Zoo chimpanzees get to grips with language research
NEW research into the language of chimpanzees has been undertaken at Edinburgh Zoo.
Katie Slocombe, a PhD student at St Andrews University, spent a year at the zoo studying the language and behaviour of the chimps.
The work with the 11 chimps, which range in age from four-year-old infant Liberius to 40-year-old Ricky, is aimed at deciphering the animals’ language.
It was followed up by a study of the animals in the wild, listening to chimps in the Budongo Forest, Uganda.
The research is being led by Dr Klaus Zuberbhler, a psychologist at the University of St Andrews and a highly regarded world authority on primate behaviour.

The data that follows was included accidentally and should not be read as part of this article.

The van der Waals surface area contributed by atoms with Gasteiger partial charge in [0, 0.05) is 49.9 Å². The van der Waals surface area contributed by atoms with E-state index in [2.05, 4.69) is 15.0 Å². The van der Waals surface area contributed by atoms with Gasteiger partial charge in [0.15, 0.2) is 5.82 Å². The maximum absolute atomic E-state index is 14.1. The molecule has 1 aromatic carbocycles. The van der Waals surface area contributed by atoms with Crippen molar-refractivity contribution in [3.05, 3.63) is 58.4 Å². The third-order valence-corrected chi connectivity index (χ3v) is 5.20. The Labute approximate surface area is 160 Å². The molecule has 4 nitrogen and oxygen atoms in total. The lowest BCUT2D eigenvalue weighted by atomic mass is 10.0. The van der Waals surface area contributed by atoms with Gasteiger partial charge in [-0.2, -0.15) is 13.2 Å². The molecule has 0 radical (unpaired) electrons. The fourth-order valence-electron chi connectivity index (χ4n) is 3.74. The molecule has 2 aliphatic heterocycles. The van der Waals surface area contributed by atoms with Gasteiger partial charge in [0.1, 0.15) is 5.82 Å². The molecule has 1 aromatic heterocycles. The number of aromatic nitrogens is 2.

Previous studies have shown chimps produce specific calls in response to events such as the appearance of a predator, an evolutionary survival trait.
There is also evidence to show the animals use language in a social context, with some believing they can use reference sounds in their calls which are readily identified by all the animals in that group as representing a specific object or event.
The results will be presented in the talk given by the pair at Edinburgh Zoo tomorrow. Tickets cost 5 and the talk starts at 7.30pm.
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